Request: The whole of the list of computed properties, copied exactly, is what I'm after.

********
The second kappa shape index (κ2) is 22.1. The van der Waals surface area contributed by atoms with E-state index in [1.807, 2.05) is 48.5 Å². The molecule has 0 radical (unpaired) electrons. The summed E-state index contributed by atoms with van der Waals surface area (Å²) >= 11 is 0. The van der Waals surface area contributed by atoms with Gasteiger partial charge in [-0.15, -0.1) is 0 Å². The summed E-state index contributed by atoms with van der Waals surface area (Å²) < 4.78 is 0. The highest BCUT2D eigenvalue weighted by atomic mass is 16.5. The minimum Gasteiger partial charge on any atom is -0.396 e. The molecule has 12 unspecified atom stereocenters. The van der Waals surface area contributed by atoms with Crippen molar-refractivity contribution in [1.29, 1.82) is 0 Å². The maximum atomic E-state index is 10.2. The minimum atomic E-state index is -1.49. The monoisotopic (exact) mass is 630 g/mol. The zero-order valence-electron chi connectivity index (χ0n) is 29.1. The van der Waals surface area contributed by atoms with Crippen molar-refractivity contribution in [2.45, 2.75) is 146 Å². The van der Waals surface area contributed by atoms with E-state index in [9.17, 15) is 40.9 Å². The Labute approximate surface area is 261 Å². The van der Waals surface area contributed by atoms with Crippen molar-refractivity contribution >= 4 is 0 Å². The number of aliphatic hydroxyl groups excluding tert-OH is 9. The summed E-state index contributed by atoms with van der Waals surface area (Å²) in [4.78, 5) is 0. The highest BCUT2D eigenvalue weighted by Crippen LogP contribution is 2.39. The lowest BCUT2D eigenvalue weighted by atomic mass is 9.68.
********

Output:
The second kappa shape index (κ2) is 22.1. The van der Waals surface area contributed by atoms with E-state index in [1.807, 2.05) is 48.5 Å². The molecule has 0 radical (unpaired) electrons. The summed E-state index contributed by atoms with van der Waals surface area (Å²) >= 11 is 0. The van der Waals surface area contributed by atoms with Gasteiger partial charge in [-0.15, -0.1) is 0 Å². The summed E-state index contributed by atoms with van der Waals surface area (Å²) < 4.78 is 0. The highest BCUT2D eigenvalue weighted by atomic mass is 16.5. The minimum Gasteiger partial charge on any atom is -0.396 e. The molecule has 12 unspecified atom stereocenters. The van der Waals surface area contributed by atoms with Crippen molar-refractivity contribution in [1.29, 1.82) is 0 Å². The maximum atomic E-state index is 10.2. The minimum atomic E-state index is -1.49. The monoisotopic (exact) mass is 630 g/mol. The zero-order valence-electron chi connectivity index (χ0n) is 29.1. The van der Waals surface area contributed by atoms with Crippen molar-refractivity contribution in [2.45, 2.75) is 146 Å². The van der Waals surface area contributed by atoms with E-state index in [9.17, 15) is 40.9 Å². The Labute approximate surface area is 261 Å². The van der Waals surface area contributed by atoms with Crippen molar-refractivity contribution >= 4 is 0 Å². The number of aliphatic hydroxyl groups excluding tert-OH is 9. The summed E-state index contributed by atoms with van der Waals surface area (Å²) in [4.78, 5) is 0. The highest BCUT2D eigenvalue weighted by Crippen LogP contribution is 2.39. The lowest BCUT2D eigenvalue weighted by atomic mass is 9.68.